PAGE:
Indonesian Central Bank’s Response to the Fed’s Taper in 2013

When the Fed for the first time announced to begin scaling back its quantitative easing in summer 2013, emerging economies underwent a sudden massive capital outflow, resulting in depreciation of their currencies. The graph below pictures how Indonesian rupiah, one of the five emerging economies’ currencies in 2013 so-called the fragile five, had behaved right after the beginning of tapering off issues until the end of the year.

imagerpand waterIf we use short run international finance diagram, this capital outflow is represented by the shifted-to-the-right NCO curve. People started to get rid of Indonesian assets and went back to the U.S. assets in the hope that interest rate in the U.S. will increase. This situation is described clearly by the data. Indonesian rupiah depreciated significantly against the U.S. started in May 2013.

In the case like this, at least there are two measures that can be adopted to reduce the volatility and to ensure that the currency not to slump down persistently: increasing domestic interest rate and sterilized sales of foreign (U.S.) assets.

First, the central bank might increase interest rate to deter foreign investors from pulling out their money from the country and attracting others to bring their money in. During the year of 2013, the central bank gradually increased its benchmark interest rate five times: on June 13 by 25 bps (basis points) to 6 percent, July 11 by 50 bps to 6.5 percent, August 29 by 50 bps to 7 percent, September 12 by 25 bps to 7.25 percent, and November 12 by 25 bps to 7.5 percent. As can be seen from the graph above, the interest rate tied closely to the exchange rate pattern, the more the currency depreciates the more the central bank will increase its interest rate.

Second, since the initial problem of this volatility is because NCO curve shifted out, then it requires that we bring back the curve in by sterilized sales of U.S. assets and buy domestic bonds.  If it does work, the currency will start to appreciate. It is hard though to find such data in order to verify whether the central bank had done this option. Thus we will just look at the data on the official reserves and look at to the pattern.

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As can be seen, Indonesian official reserves had been depleting in around May 2013 and hit the lowest point on July 1, 2013 at 92,671.06 million dollars. If we look at the graph deeper, this pattern seems to confirm that around these months, the central bank used the reserves to intervene rupiah in the market for a while and then abandoning this measure and starting to pile up reserves again.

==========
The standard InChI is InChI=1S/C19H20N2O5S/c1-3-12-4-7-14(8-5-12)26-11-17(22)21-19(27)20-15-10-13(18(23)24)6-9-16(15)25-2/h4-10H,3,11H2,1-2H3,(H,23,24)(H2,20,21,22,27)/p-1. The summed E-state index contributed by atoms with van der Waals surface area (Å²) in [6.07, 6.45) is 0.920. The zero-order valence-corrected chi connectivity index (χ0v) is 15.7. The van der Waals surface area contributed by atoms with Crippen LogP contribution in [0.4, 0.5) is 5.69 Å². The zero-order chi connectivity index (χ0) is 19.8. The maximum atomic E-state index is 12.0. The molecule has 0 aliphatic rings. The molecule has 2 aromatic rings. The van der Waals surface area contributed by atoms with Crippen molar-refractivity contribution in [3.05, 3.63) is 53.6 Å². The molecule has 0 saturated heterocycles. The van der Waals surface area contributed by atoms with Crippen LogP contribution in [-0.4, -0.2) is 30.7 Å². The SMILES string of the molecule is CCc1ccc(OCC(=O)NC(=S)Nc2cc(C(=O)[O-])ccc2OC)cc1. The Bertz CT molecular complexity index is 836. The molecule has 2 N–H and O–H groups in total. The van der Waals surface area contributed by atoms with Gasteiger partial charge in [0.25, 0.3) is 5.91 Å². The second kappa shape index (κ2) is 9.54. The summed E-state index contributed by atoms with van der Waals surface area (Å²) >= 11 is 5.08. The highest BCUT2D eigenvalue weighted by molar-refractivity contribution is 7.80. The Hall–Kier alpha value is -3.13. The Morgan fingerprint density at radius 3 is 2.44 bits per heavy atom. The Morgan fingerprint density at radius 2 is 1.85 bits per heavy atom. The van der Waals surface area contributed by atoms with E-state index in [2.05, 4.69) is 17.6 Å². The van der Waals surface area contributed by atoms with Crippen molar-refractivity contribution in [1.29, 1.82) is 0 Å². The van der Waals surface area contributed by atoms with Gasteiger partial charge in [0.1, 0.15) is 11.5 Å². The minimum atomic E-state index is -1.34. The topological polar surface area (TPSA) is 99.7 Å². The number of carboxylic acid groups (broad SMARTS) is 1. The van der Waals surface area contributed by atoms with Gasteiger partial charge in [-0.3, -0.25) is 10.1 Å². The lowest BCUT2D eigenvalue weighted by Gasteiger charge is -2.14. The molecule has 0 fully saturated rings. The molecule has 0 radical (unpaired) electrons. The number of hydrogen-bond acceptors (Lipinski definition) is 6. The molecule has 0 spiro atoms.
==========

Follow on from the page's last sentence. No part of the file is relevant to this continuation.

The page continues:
I believe that Indonesian central bank used both interest rate increase and intervention in the market to response to the Fed stimulus reduction last year though the efficacy of this policy is in question since rupiah often regarded as one of the worst performing currencies in the region in 2013. I reach to the conclusion that the central bank had intervened in the market since a high official in the office had also confirmed that they were ready to take that measure in case of needed to smooth the volatility rather than to strengthen the currency.

6 thoughts on “Indonesian Central Bank’s Response to the Fed’s Taper in 2013

  1. lippmanb

    Well, the fact that people are buying more US assets is a good thing for the economy. It will cause the dollar to appreciate. Foreign investment in our nation is very important to our recovery.

  2. nickcoll

    This is really interesting. I wonder what actions the other “fragile five” country’s central banks used. It be cool to find out if the countries that bought domestic bonds and manipulated the interest rate performed better than countries that just used interest rate policies.

  3. alexfigu@umich.edu'alexfigu

    Interesting story. A cool comparison would definitely be the effect that the US’s policy had on each of the “fragile five” and how each nation’s monetary policy affected their economy.

  4. mdbold

    I always like reading posts on what’s going on in foreign economies. I also like how you incorporate class models in your analysis. I really strengthens in your claim.

  5. dslavin

    I’m a bit confused with the sell U.S. assets + buy domestic bonds argument. Selling U.S. assets (bonds, for example) would increase the amount of U.S. dollars the Indonesian central bank has, which means that after such a transaction there are fewer dollars chasing each rupiah in the market, right? Wouldn’t this cause the dollar to appreciate even more against the rupiah? Buying domestic bonds would increase the amount of rupiahs in the market, causing further depreciation of the rupiah against the U.S. dollar. Furthermore, wouldn’t buying domestic bonds increase the demand for them, causing the price to increase and the interest rate to decrease?

    1. mrosidi Post author

      In a sterilized intervention, the central bank will buy domestic bonds (decrease supply of domestic bonds in the market). To sterilize this intervention, the central bank has to sell foreign (U.S.) assets so the money supply will not change. Combination of these actions will prevent the currency from depreciating. Selling U.S. assets (could be bonds, currency, etc.) by the central bank will not increase the dollar the central bank has (the central bank will receive domestic assets instead from selling foreign assets: foreign bonds, foreign currency etc.).

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